How to Construct an Intranet Homepage that Engages

How to Construct an Intranet Homepage that Engages 150 150 Kerry Butters

The intranet homepage, being the most visible page on the site, tends to be the most cluttered, the most littered, and the often the most confused, as it is there that staff often contend for space to post and advertise the links that they want their colleagues to see.

The homepage is the jumping-off point for the rest of the site, and too often the clutter and convolution manage to bury and even camouflage the navigation tools, which really should be plainly visible for all. Although intranet homepages do need to be the homes of useful and interesting news feeds, it is important to never muddy the functionality of the page by overdoing the links and visuals.

As is the case with so many things, homepages are all about getting the balance right. If there are too many links, then it is likely that users will not click on any, and if the navigation tools are buried beneath all the clutter, far too much time will be wasted by staff trying to dig their way around the site which should be self-explanatory.


Let’s start with one of the homepage’s most important functions – the navigation bar. Indeed, when designing your homepage, start with that, making it clear, concise and functional, and build the rest of the page around it. The intranet homepage is the gateway through to the organisational information of the whole company, and allowing employees to attain easy access to this information is perhaps the whole point of having an intranet in the first place.

For some reason, a lot of intranets do not see fit to devote too much space to navigation on the homepage. What you will often find is a very slim navigation strip either across the top or down one side of the page, with only 4 or 5 links listed. These, of course, may then be burdened with awkward-to-use fly-out or drop-down menus, sometimes with multiple levels, making accessibility to the required information at least a chore, at worst impossible to find.

Intranets are only used when they are useful, which means that staff need to be able to find the information they require quickly and accurately. So, devote plenty of space to navigation on the homepage, and consider all of the avenues that staff may need to explore during the course of a working day and create a well-ordered, easy-to-find link for each.


The displaying of corporate news is absolutely essential for your intranet’s homepage, since it is, naturally, the most visited page on the site. However, just how that news is displayed is of equal importance. In order for your staff to navigate through all the headlines that you want to display, it is vital that you take great consideration over the structure of the information you provide.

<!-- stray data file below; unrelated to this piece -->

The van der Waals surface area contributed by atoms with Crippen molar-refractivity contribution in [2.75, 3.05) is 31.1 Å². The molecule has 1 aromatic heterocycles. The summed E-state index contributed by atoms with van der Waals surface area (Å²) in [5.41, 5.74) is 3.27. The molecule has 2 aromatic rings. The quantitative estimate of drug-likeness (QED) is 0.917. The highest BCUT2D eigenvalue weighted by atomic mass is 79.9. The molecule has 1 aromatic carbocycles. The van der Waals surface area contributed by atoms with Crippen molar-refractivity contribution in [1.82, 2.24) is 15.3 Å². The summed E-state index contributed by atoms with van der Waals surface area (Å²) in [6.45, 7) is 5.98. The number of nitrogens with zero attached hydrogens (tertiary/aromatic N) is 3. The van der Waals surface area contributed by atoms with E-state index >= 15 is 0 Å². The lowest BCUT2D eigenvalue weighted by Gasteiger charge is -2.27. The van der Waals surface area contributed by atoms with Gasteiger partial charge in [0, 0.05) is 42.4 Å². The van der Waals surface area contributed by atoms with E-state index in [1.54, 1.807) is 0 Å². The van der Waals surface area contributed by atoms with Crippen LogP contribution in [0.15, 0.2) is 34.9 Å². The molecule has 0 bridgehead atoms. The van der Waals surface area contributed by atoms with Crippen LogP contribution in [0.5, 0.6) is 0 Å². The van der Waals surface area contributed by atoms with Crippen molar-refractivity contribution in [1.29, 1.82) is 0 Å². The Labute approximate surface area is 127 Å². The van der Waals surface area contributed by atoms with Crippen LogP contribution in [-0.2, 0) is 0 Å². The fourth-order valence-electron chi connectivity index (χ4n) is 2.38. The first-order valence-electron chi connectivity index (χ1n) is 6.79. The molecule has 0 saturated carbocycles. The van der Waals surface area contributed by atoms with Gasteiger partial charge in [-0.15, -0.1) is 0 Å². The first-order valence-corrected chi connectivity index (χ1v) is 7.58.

When structuring the news feeds on your homepage:

  • Use a maximum of 3 different news sections for different types of news. There will be corporate news, media mentions, featured news, breaking news, operational updates, job postings and many more to choose from. But, don’t try and cram it all in there. If necessary, you can create space in your navigation to link to any that won’t fit neatly.
  • Make sure the summary of each article is well written, but most importantly succinct so as not to add to the clutter.
  • Only include an image if it provides additional information and/or context.
  • Enforce a clear policy for what is to be published as ‘news’ on the homepage – don’t waste vital space with updates that are neither useful nor relevant.

Tools and Functionality

Search and staff directories are the most frequently used tools of the intranet, so it is important to allocate space for them on the homepage.

Other business systems may also be of perpetual use, such as tools relating to finance, operational business systems, workflow systems and a hierarchy of work. Make sure these are visible too.

Some tools will need to be targeted to key user groups – salespeople, managers, front-line staff, etc. So introducing a colour code for quick navigation is usually a good idea.

Ensure that functionality is always at the forefront of your model, so implementing single sign-on (SSO) to negate the need for additional log-ins is definitely something to think about.

All in all, the main thing to consider when constructing an intranet homepage that engages is to give utmost priority to its functionality and navigation. Having lots of links and images may look exciting, but it will be in the practicalities of the page that your staff will engage. Keep things clear and simple, avoid clutter, and allow appropriate space for tools and navigation.